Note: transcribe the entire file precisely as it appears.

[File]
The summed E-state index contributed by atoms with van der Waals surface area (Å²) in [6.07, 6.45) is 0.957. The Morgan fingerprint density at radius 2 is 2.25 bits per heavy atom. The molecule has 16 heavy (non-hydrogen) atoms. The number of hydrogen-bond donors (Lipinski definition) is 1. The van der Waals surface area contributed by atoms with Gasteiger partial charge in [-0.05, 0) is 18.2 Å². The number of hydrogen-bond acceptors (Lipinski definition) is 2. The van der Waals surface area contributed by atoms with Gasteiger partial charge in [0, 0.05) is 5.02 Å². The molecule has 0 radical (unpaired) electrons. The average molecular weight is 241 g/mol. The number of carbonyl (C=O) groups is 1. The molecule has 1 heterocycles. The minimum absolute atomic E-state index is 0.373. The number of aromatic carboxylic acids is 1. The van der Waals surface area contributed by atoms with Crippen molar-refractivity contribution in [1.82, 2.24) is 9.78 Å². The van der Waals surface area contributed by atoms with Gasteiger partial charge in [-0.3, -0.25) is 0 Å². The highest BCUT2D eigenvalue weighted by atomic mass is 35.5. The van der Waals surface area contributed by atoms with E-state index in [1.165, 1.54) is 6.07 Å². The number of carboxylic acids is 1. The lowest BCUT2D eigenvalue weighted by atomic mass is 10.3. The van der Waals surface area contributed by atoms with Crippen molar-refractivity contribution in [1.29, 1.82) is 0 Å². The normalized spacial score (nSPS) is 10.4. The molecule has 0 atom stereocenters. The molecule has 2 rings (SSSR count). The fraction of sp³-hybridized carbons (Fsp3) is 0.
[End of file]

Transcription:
The summed E-state index contributed by atoms with van der Waals surface area (Å²) in [6.07, 6.45) is 0.957. The Morgan fingerprint density at radius 2 is 2.25 bits per heavy atom. The molecule has 16 heavy (non-hydrogen) atoms. The number of hydrogen-bond donors (Lipinski definition) is 1. The van der Waals surface area contributed by atoms with Gasteiger partial charge in [-0.05, 0) is 18.2 Å². The number of hydrogen-bond acceptors (Lipinski definition) is 2. The van der Waals surface area contributed by atoms with Gasteiger partial charge in [0, 0.05) is 5.02 Å². The molecule has 0 radical (unpaired) electrons. The average molecular weight is 241 g/mol. The number of carbonyl (C=O) groups is 1. The molecule has 1 heterocycles. The minimum absolute atomic E-state index is 0.373. The number of aromatic carboxylic acids is 1. The van der Waals surface area contributed by atoms with Crippen molar-refractivity contribution in [1.82, 2.24) is 9.78 Å². The van der Waals surface area contributed by atoms with Gasteiger partial charge in [-0.3, -0.25) is 0 Å². The highest BCUT2D eigenvalue weighted by atomic mass is 35.5. The van der Waals surface area contributed by atoms with E-state index in [1.165, 1.54) is 6.07 Å². The number of carboxylic acids is 1. The lowest BCUT2D eigenvalue weighted by atomic mass is 10.3. The van der Waals surface area contributed by atoms with Crippen molar-refractivity contribution in [1.29, 1.82) is 0 Å². The normalized spacial score (nSPS) is 10.4. The molecule has 0 atom stereocenters. The molecule has 2 rings (SSSR count). The fraction of sp³-hybridized carbons (Fsp3) is 0.